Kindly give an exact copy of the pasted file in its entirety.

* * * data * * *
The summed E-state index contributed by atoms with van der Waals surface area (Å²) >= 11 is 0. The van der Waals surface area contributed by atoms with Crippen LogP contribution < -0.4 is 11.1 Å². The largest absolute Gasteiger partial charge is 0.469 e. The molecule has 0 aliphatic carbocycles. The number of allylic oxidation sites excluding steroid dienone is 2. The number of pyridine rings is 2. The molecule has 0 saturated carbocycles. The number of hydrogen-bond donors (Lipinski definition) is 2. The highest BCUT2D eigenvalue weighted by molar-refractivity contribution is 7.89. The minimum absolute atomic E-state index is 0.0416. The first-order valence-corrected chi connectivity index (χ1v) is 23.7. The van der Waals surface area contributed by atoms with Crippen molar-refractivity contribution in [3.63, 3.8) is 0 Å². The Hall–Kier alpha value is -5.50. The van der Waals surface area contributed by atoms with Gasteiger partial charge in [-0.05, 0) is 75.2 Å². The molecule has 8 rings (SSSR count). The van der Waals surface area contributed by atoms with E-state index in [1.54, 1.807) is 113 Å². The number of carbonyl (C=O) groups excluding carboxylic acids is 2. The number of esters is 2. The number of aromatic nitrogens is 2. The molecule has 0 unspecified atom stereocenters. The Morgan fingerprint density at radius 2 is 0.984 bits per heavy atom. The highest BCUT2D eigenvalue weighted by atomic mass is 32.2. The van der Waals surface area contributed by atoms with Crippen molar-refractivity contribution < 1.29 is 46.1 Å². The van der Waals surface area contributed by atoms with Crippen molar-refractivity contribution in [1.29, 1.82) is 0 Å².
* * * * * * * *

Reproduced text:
The summed E-state index contributed by atoms with van der Waals surface area (Å²) >= 11 is 0. The van der Waals surface area contributed by atoms with Crippen LogP contribution < -0.4 is 11.1 Å². The largest absolute Gasteiger partial charge is 0.469 e. The molecule has 0 aliphatic carbocycles. The number of allylic oxidation sites excluding steroid dienone is 2. The number of pyridine rings is 2. The molecule has 0 saturated carbocycles. The number of hydrogen-bond donors (Lipinski definition) is 2. The highest BCUT2D eigenvalue weighted by molar-refractivity contribution is 7.89. The minimum absolute atomic E-state index is 0.0416. The first-order valence-corrected chi connectivity index (χ1v) is 23.7. The van der Waals surface area contributed by atoms with Crippen molar-refractivity contribution in [3.63, 3.8) is 0 Å². The Hall–Kier alpha value is -5.50. The van der Waals surface area contributed by atoms with Gasteiger partial charge in [-0.05, 0) is 75.2 Å². The molecule has 8 rings (SSSR count). The van der Waals surface area contributed by atoms with E-state index in [1.54, 1.807) is 113 Å². The number of carbonyl (C=O) groups excluding carboxylic acids is 2. The number of esters is 2. The number of aromatic nitrogens is 2. The molecule has 0 unspecified atom stereocenters. The Morgan fingerprint density at radius 2 is 0.984 bits per heavy atom. The highest BCUT2D eigenvalue weighted by atomic mass is 32.2. The van der Waals surface area contributed by atoms with Crippen molar-refractivity contribution < 1.29 is 46.1 Å². The van der Waals surface area contributed by atoms with Crippen molar-refractivity contribution in [1.29, 1.82) is 0 Å².